REVIEW: 'Batman: Arkham Origins' Is A Formulaic, Predictable Effort

A lot of gaming cynics were wondering if Warner Bros. was attempting to just cash-in on the popular Arkham series by rushing into a pre-Christmas release. While others were happy to see the Caped Crusader back on consoles again, this prequel has created a few enjoyable tweaks of their own.

For those who have enjoyed Batman: Arkham Asylum and Arkham City, Rocksteady Games elevated the bar for superhero games to a level that was critically acclaimed across the board. Released last Friday (Oct. 25), the highly-anticipated prequel game was inherited by Warner Bros. Games Montreal, the studio's two-year-old video game startup, and Splash Damage. It is telling that for all the strides made by the previous developer, Arkham Origins plays out much like a filler, as the game is not quite up to par when compared to its predecessors.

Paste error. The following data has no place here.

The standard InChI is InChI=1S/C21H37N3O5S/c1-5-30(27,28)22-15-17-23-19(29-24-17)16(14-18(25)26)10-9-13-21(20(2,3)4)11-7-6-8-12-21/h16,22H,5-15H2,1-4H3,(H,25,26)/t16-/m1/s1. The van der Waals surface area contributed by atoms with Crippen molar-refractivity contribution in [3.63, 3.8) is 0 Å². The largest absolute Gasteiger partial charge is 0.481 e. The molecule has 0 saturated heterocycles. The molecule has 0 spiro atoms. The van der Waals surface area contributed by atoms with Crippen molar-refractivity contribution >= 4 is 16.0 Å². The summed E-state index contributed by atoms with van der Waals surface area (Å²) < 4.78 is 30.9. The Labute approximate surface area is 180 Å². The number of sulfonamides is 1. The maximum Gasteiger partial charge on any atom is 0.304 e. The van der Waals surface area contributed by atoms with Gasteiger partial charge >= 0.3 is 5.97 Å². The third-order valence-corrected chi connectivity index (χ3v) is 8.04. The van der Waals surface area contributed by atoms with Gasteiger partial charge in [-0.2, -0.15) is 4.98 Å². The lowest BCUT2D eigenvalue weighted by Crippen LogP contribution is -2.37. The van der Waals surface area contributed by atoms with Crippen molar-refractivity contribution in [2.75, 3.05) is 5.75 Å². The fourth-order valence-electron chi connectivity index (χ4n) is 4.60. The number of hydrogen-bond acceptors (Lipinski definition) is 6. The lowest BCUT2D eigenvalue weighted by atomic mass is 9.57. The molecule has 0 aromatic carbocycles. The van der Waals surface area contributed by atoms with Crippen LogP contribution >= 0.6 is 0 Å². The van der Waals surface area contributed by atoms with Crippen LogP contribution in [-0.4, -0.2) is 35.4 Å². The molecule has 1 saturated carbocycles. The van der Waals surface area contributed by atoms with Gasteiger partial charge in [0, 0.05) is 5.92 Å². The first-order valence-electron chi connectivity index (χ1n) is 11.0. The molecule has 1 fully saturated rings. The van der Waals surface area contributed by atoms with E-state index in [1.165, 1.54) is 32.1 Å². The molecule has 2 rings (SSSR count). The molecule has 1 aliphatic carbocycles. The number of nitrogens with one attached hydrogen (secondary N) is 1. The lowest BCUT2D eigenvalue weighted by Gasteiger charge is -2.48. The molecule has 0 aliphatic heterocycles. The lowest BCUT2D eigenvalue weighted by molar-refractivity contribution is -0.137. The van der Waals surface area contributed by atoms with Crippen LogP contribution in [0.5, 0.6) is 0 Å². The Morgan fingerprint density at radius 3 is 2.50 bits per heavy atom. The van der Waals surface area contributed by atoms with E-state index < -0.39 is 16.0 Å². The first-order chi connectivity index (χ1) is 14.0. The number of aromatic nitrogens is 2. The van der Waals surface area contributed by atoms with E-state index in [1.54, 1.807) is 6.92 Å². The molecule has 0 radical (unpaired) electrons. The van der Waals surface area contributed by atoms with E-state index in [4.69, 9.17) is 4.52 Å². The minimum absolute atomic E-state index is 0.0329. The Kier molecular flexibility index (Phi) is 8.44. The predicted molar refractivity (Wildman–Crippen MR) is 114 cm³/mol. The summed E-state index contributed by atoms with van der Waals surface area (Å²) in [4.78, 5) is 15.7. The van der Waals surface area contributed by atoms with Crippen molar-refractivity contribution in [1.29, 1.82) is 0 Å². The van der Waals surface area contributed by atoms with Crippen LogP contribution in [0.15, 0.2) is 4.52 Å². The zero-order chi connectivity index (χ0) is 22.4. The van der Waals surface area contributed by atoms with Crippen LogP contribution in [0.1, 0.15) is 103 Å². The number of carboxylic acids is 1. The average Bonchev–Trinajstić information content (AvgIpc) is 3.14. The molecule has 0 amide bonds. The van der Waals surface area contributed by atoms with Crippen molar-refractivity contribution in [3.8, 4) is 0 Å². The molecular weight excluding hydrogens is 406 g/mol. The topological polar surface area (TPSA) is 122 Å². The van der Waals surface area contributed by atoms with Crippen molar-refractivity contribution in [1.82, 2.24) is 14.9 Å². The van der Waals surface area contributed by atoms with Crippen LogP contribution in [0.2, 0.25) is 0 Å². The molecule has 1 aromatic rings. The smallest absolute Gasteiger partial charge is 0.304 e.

Powered by Nvidia's PhysX effects, the game picks up where the previous ones left off in terms of the graphics department. As Batman is pitted against eight assassin's all coming for his cowl during Christmas Eve, the engine delivers both realistic fog and snow that adds a holiday charm to Gotham City, which isn't fully given the proper nod. Split between Old and New Gotham, players are able to grasp the mechanics fairly easy, as they haven't changed much. You still use your grappling hook to glide and zip around Gotham. The most interesting difference you'll find while traveling in the city is that Arkham Origins is a significantly larger open world.